Kitchen Sink – No guarantees that everyone in this group was considered, but their names were bandied about quite a bit. They are clearly divided into the have nots and the haves. Duke’s David Cutcliffe (6-6 in 2012), Wake Forest’s Jim Grobe (5-7) and Virginia’s Mike London (4-8, with a gift-wrapped 17-16 win over PSU) had unspectacular seasons. With identical 10-2 seasons, Clemson’s Dabo Swinney and Louisville’s Charlie Strong had excellent years, with Swinney recording his second consecutive 10-win record and Strong taking Louisville to the Sugar Bowl against Florida.
Mike Munchak – Last season at this time, the former Penn State standout and pro football Hall of Famer, was fighting for a playoff berth in his first season as head coach of the NFL’s Tennessee Titans. He didn’t make it and 2012 has been a challenge, with the Titans now 5-9 under young and unsteady quarterback Jake Locker. Munchak was a lot closer to becoming the next Penn State head coach than people realize. Former teammates had started planning for him and Munchak had feelers out for assistants, including a former Nittany Lion now coaching in the NFL who was being considered as Munchak’s D-coordinator.
Brian Norwood – The former Penn State secondary coach interviewed for the job and was also considered a candidate for HC at Hawaii. As it was, he stayed at Baylor, where he’s coached safeties for five seasons, as well as serving as defensive coordinator for three seasons and associate head coach the past two. Baylor was 7-5 in its first post-RGIII season.
Jay Paterno – The Nittany Lions’ longtime QB coach and Joe Paterno’s son had a meeting with the search committee and sat down with the new head coach, albeit briefly, after O’Brien was hired. Paterno touched thousands of people with the eulogy at his father’s funeral, then spent much of the past year in writing projects, penning a bi-weekly column for this site, and doing civic, volunteer and political work.
Bo Pelini – The Nebraska Cornhuskers' coach adamantly denied that he was interested, contacted or met about the job. But a former Nittany Lion close to the program who played a long time in the NFL told me that Pelini reached out to him. In 2012, the Cornhuskers are 10-3 overall and 7-1 in the Big Ten, having lost miserably, 70-31, to Wisconsin in the conference title game, and came from behind to beat Penn State, 32-23. No. 16 Nebraska faces No. 7 Georgia in the Capital One Bowl.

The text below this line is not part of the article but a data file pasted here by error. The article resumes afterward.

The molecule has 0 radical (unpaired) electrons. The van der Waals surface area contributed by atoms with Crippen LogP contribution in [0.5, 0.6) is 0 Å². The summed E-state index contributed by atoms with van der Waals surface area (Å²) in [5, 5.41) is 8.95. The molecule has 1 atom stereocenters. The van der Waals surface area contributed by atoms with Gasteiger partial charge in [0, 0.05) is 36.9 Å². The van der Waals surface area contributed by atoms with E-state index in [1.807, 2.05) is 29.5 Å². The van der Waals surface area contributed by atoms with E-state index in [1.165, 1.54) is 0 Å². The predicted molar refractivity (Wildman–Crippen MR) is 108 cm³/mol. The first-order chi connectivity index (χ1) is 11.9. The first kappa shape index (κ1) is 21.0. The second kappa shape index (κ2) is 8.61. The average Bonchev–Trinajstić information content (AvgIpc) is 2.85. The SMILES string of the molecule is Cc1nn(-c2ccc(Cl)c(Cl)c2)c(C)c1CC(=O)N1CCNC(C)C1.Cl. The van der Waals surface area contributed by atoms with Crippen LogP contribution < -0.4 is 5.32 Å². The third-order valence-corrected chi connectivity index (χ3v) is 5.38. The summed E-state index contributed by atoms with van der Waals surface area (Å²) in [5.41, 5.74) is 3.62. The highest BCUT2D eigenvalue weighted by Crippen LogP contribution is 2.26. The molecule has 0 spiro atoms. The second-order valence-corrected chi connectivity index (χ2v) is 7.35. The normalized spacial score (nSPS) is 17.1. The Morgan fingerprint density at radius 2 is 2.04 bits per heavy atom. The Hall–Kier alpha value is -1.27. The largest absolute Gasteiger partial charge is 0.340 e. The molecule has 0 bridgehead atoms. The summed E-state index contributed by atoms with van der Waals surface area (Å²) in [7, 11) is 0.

Chris Petersen – Last year at this time, Dave Jones of The Patriot News in Harrisburg reported that Penn State officials twice flew to Idaho to potentially woo Petersen, the perpetually successful Boise State coach to State College. It is a good possibility that any talks never involved Petersen directly. Petersen’s name is always on the list for top vacancies, and for good reason: in seven seasons he’s 83-8, including a 10-2 mark in 2012.
Mark Richt – The veteran (117-40) and occasionally unappreciated Georgia coach fashioned a season (11-2, 7-1) that had the Bulldogs in the national title hunt until a 32-28 loss to Alabama in the SEC championship game. Although reported as a candidate for the Penn State job, I couldn’t verify if Richt was even a contender. I do know that one search committee member didn’t like him, based on a mutual acquaintance, and that rumors last December that Richt was being hired reverberated throughout Lasch Building.
Greg Roman – The New Jersey native and offensive coordinator for the San Francisco 49ers didn't impress the committee, as his knowledge of Penn State football, its history or the institution were miniscule. Roman, in several media interviews, acknowledged that he talked with Penn State about the job. The 49ers, with QB phenom Colin Kaepernick, are ranked No. 11 in total offense and are 10-3-1 in 2012.
Early Urban Leader – Urban Meyer, who was out of coaching in 2011 but worked as a TV analyst, was a candidate to succeed Joe Paterno, several sources have told me. But that was before the scandal hit. Meyer had met with Graham Spanier, Penn State’s president at the time, and he was supported by Paterno. There were even talks about who would be retained from the Nittany Lion staff. But Nov. 5, 2011, changed everything. Twenty-three days later, Meyer was introduced in Columbus as the next head coach of Ohio State.
And what about that O’Brien fellow? Whatever happened to him? Only a fistful of national Coach of the Year honors, that’s all.